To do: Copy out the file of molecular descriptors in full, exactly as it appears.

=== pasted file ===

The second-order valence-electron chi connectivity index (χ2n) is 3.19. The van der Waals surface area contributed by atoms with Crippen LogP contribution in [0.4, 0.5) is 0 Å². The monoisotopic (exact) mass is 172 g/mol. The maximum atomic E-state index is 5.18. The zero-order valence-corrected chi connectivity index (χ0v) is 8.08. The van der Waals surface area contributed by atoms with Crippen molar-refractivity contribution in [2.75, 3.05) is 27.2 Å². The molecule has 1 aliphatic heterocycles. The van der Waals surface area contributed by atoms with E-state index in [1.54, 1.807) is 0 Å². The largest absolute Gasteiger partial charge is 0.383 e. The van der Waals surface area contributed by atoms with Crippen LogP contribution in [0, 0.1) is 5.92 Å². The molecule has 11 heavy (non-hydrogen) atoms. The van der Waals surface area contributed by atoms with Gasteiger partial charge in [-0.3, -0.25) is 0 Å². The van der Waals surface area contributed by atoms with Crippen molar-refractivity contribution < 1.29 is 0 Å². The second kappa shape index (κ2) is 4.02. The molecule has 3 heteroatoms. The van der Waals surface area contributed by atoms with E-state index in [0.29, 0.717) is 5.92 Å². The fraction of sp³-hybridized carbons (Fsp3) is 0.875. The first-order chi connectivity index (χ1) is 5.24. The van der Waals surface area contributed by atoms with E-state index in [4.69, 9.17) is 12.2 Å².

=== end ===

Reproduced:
The second-order valence-electron chi connectivity index (χ2n) is 3.19. The van der Waals surface area contributed by atoms with Crippen LogP contribution in [0.4, 0.5) is 0 Å². The monoisotopic (exact) mass is 172 g/mol. The maximum atomic E-state index is 5.18. The zero-order valence-corrected chi connectivity index (χ0v) is 8.08. The van der Waals surface area contributed by atoms with Crippen molar-refractivity contribution in [2.75, 3.05) is 27.2 Å². The molecule has 1 aliphatic heterocycles. The van der Waals surface area contributed by atoms with E-state index in [1.54, 1.807) is 0 Å². The largest absolute Gasteiger partial charge is 0.383 e. The van der Waals surface area contributed by atoms with Crippen LogP contribution in [0, 0.1) is 5.92 Å². The molecule has 11 heavy (non-hydrogen) atoms. The van der Waals surface area contributed by atoms with Gasteiger partial charge in [-0.3, -0.25) is 0 Å². The van der Waals surface area contributed by atoms with Crippen molar-refractivity contribution < 1.29 is 0 Å². The second kappa shape index (κ2) is 4.02. The molecule has 3 heteroatoms. The van der Waals surface area contributed by atoms with E-state index in [0.29, 0.717) is 5.92 Å². The fraction of sp³-hybridized carbons (Fsp3) is 0.875. The first-order chi connectivity index (χ1) is 5.24. The van der Waals surface area contributed by atoms with E-state index in [4.69, 9.17) is 12.2 Å².